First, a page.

Why do the people not know: is it because of their unwillingness or inability to find out, or because His nature has not been revealed to us.

 

Quote

there is some higher intelligence that created humanity, gave us rules to follow, got mad when humans didn't follow those rules, and sent down his Son to set us straight.  I believe in God to this day because I simply can't accept the idea that humans naturally evolved from primitive apes.

...Do you have a background in philosophy, have you read Aquinas' five ways?

Quote

  But if I really interrogated you on the topic, you wouldn't actually be able to give me a scientific explanation of what God is.

Insofar by the word "scientific" you presume observation and experimentation, no. Nonetheless, reason can indeed know things about God. 

Quote

To the furthest extent of our knowledge, God has never revealed his true identity to us.  

I'm not understanding you fully here. 

 

Quote

When Jesus started teaching the Israelites, he turned the orthodox understanding of religion on its side. If God were to truly reveal himself to humanity, the Church's understanding of God may very well be proven inaccurate.

Proof?

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polskieserce    22
polskieserce
2 hours ago, Jack4 said:

I'll come back to you, but, can you give clear answers to each of my questions, please?

The New Testament was added because God interacted with humanity and gave people some new marching orders.  The rules not to change anything apply to people, not to God.  God commanded people not to kill one another, but it doesn't prohibit God from killing people.  People were told not to work on the Sabbath.  But it doesn't prevent God from being active on the Sabbath.

The Trinity is a topic of mystery, much like the true identity of God is.  We just know that Jesus was the Son of God.  The Father and Son are connected to one another.  But precisely how they are connected is unknown to us.  I can't give you a more concrete answer to this question without knowing what God actually is.

 

1 hour ago, Jack4 said:

Why do the people not know: is it because of their unwillingness or inability to find out, or because His nature has not been revealed to us.

 

...Do you have a background in philosophy, have you read Aquinas' five ways?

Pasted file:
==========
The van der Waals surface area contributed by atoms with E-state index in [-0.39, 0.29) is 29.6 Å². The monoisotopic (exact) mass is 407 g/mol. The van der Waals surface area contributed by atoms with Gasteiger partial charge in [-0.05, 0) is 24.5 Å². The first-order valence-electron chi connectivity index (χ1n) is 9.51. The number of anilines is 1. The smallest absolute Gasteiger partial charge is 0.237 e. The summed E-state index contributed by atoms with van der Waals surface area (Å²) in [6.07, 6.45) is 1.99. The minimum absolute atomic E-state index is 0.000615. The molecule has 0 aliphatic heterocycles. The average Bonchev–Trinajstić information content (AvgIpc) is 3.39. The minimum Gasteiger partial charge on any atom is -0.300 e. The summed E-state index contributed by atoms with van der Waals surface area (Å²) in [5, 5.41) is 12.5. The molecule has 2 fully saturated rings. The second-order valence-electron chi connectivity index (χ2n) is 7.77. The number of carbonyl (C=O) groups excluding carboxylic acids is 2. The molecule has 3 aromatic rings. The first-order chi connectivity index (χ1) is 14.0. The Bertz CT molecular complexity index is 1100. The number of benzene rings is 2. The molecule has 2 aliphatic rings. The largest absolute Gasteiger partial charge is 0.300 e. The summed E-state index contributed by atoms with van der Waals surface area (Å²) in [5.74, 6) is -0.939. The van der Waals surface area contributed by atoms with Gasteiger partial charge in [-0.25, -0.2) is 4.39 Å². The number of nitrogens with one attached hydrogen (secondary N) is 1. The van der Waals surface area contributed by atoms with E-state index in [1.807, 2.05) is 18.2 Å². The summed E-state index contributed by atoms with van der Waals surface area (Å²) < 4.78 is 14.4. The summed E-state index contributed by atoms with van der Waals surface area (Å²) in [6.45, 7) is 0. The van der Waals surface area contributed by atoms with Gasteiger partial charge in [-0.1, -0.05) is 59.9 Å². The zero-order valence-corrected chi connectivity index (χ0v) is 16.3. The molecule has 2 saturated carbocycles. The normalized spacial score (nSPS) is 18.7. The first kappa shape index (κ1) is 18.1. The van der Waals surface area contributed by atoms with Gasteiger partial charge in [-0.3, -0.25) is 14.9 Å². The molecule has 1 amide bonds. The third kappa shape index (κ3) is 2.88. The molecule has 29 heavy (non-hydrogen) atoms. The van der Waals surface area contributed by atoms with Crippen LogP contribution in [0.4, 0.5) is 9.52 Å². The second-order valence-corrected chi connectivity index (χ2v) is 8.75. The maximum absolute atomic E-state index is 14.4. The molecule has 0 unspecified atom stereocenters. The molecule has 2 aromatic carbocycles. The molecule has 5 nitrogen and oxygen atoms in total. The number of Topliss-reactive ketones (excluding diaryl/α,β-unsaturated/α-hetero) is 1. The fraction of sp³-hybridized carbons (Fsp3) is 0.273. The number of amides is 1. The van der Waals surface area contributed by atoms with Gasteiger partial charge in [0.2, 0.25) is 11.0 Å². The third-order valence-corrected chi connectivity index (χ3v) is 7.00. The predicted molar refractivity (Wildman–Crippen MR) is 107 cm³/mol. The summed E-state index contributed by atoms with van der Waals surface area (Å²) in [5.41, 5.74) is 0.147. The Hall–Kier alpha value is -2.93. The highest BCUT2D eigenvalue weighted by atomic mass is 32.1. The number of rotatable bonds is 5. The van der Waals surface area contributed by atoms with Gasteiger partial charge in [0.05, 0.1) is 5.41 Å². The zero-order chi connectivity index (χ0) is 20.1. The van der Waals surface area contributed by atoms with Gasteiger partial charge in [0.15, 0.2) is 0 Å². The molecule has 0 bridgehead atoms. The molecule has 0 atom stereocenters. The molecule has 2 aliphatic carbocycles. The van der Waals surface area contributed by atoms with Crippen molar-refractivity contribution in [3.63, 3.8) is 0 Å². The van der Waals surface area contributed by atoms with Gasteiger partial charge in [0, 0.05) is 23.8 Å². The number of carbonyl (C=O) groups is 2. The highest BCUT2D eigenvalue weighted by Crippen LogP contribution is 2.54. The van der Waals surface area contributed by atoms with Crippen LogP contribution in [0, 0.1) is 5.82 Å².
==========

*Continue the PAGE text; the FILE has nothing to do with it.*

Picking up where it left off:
Insofar by the word "scientific" you presume observation and experimentation, no. Nonetheless, reason can indeed know things about God. 

I'm not understanding you fully here. 

 

Proof?

God's nature has not been revealed to us.  We don't know if he was a being of the flesh like Jesus was or if he was a primordial energy-being that used some of its matter to create the universe (I'm just speculating here).  This is what I mean by God's true identity.  In this age of science and technology, it surprises me that more people aren't asking these questions. 

No, I don't have a background in philosophy.  What is that text about?

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Jack4    182
Jack4
7 hours ago, polskieserce said:

The Father and Son are connected to one another.  But precisely how they are connected is unknown to us. 

 

7 hours ago, polskieserce said:

We don't know if he was a being of the flesh like Jesus was or if he was a primordial energy-being that used some of its matter to create the universe (I'm just speculating here).

 

The Church does have teaching on these. This involves some philosophical jargon. 

7 hours ago, polskieserce said:

No, I don't have a background in philosophy.  What is that text about?

Five proofs of the existence of God. Again, it has some philosophical jargon. 

Seriously, many of your questions can be answered by  philosophy, and Thomism in particular. 

5 minutes ago, Jack4 said:

The Church does have teaching on [Trinity and Christology]. This involves some philosophical jargon. 

For some basics, see Quicumque vult

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Nihil Obstat    9,205
Nihil Obstat
On 7/2/2017 at 8:55 AM, Anastasia (L&T) said:

This thread is still going on??? :blink:

Well, it was nearly a month inactive until yesterday, so... :|

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little2add    474
little2add
On 7/2/2017 at 10:55 AM, Anastasia (L&T) said:

This thread is still going on??? :blink:

Yes, for better, for worse,
for richer, for poorer,
in sickness and in health,
to love and to cherish,
until this tread is parted by death or closed by the moderators 
 

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Norseman82    855
Norseman82
On ‎7‎/‎17‎/‎2017 at 8:48 PM, little2add said:

Yes, for better, for worse,
for richer, for poorer,
in sickness and in health,
to love and to cherish,
until this tread is parted by death or closed by the moderators 
 

Unless the moderators delete it and make it null, in which case the OP will be free to create a new thread on the topic...